>
>
>
>
> I just recently came across this snippet:
>
> my \$EPSILON = 1;
> \$EPSILON /= 2 while 0.5 + \$EPSILON/2 > 0.5;
>
> where \$EPSILON was later used, e.g., to compare floats for equality:
>
> sub float_equal {
> my (\$x, \$y) = @_;
> return !(\$x||\$y) || (\$x+\$y) && abs((\$x-\$y)/(\$x+\$y)) < \$EPSILON;
> }
>
> (The above is the gist of what I recall, not verbatim production
> code, but I think I got it right.)
>
> I'm not very knowledgeable about numerics, so I was wondering
> whether this was the best way to compare floats for equality.
>
> I thought that this would be a FAQ, but I couldn't find it.
>
> The first edition of The Perl Cookbook recommends converting both
> numbers to the same string format, and then doing a string comparison:
>
> sub equal {
> my (\$A, \$B, \$dp) = @_;
> return sprintf("%.\${dp}g", \$A) eq sprintf("%.\${dp}g", \$B);
> }

For an ad-hoc approach I simply use "eq" on the float-point arguments
(without sprintf). "If it prints the same, it is the same."

> The main reason I don't like this approach is that, in my experience,
> some numerical objects, such as Math::BigFloat and Math:ari,
> don't work well with sprintf.

For comparison of non-native number formats you'll have to resort to
special methods. Unless the package comes with its own sprintf(),
sprintf-based methods won't work. The epsilon-finding procedure
would probably loop forever.

> Also, I recall that in C there are pre-defined constants (e.g.
> DBL_EPSILON in limits.h) that can be used for this kind of tests.
> Is there something similar in Perl?

Those constants are in POSIX.

> P.S. If someone in Perl publishing reads this: a book on Perl
> numerics is sorely needed (fundamentals, algorithms, recipes, best
> practices) is sorely needed.

Perl doesn't have its own numerics, it uses the native operations
of the C compiler. A book about Perl numerics would have to be one
about computer numerics in general, which abound.

Anno
--
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Anno Siegel, Aug 12, 2005
6. ### billGuest

In <ddhtkk\$iuq\$-Berlin.DE> -berlin.de (Anno Siegel) writes:

>For an ad-hoc approach I simply use "eq" on the float-point arguments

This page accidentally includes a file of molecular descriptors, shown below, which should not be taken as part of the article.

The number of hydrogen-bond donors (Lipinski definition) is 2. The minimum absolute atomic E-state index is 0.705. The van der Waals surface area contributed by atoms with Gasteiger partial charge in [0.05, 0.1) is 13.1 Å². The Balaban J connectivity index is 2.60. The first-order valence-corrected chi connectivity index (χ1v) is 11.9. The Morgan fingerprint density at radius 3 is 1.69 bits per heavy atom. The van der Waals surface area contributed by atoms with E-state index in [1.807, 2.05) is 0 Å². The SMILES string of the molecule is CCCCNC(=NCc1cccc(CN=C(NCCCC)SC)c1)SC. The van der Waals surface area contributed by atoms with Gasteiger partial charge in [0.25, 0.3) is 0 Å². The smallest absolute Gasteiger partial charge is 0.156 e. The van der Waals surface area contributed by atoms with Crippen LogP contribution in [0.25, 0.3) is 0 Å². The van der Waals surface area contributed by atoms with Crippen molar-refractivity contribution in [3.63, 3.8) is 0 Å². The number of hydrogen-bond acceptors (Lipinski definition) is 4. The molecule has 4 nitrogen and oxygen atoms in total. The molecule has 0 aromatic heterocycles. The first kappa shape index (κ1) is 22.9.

>(without sprintf). "If it prints the same, it is the same."

Another objection I have against string-based methods (other than
the fact that it doesn't work well with certain numeric classes)
is the loss of precision incurred by translating to base 10. If
there were a way to do a "binary eq", where the string representation
was in base 2 instead of base 10, your approach would be fine with
me.

>> Also, I recall that in C there are pre-defined constants (e.g.
>> DBL_EPSILON in limits.h) that can be used for this kind of tests.
>> Is there something similar in Perl?

>Those constants are in POSIX.

Thanks!

>If you want to post a followup via groups.google.com, don't use
>the broken "Reply" link at the bottom of the article. Click on
>"show options" at the top of the article, then click on the

Is it my imagination or did Google Groups go to the dogs after they
"overhauled it" about a year ago? It's got to be the buggiest of

bill

bill, Aug 12, 2005
7. ### Anno SiegelGuest

bill <> wrote in comp.lang.perl.misc:
> In <ddhtkk\$iuq\$-Berlin.DE>
> -berlin.de (Anno Siegel) writes:
>
> >For an ad-hoc approach I simply use "eq" on the float-point arguments
> >(without sprintf). "If it prints the same, it is the same."

>
> Another objection I have against string-based methods (other than
> the fact that it doesn't work well with certain numeric classes)
> is the loss of precision incurred by translating to base 10. If
> there were a way to do a "binary eq", where the string representation
> was in base 2 instead of base 10, your approach would be fine with
> me.

But you use rounding, or epsilon fuzz, to get rid of spurious precision.
If you round off only a single decimal digit, you're giving up more
precision than the conversion to decimal costs in the first place.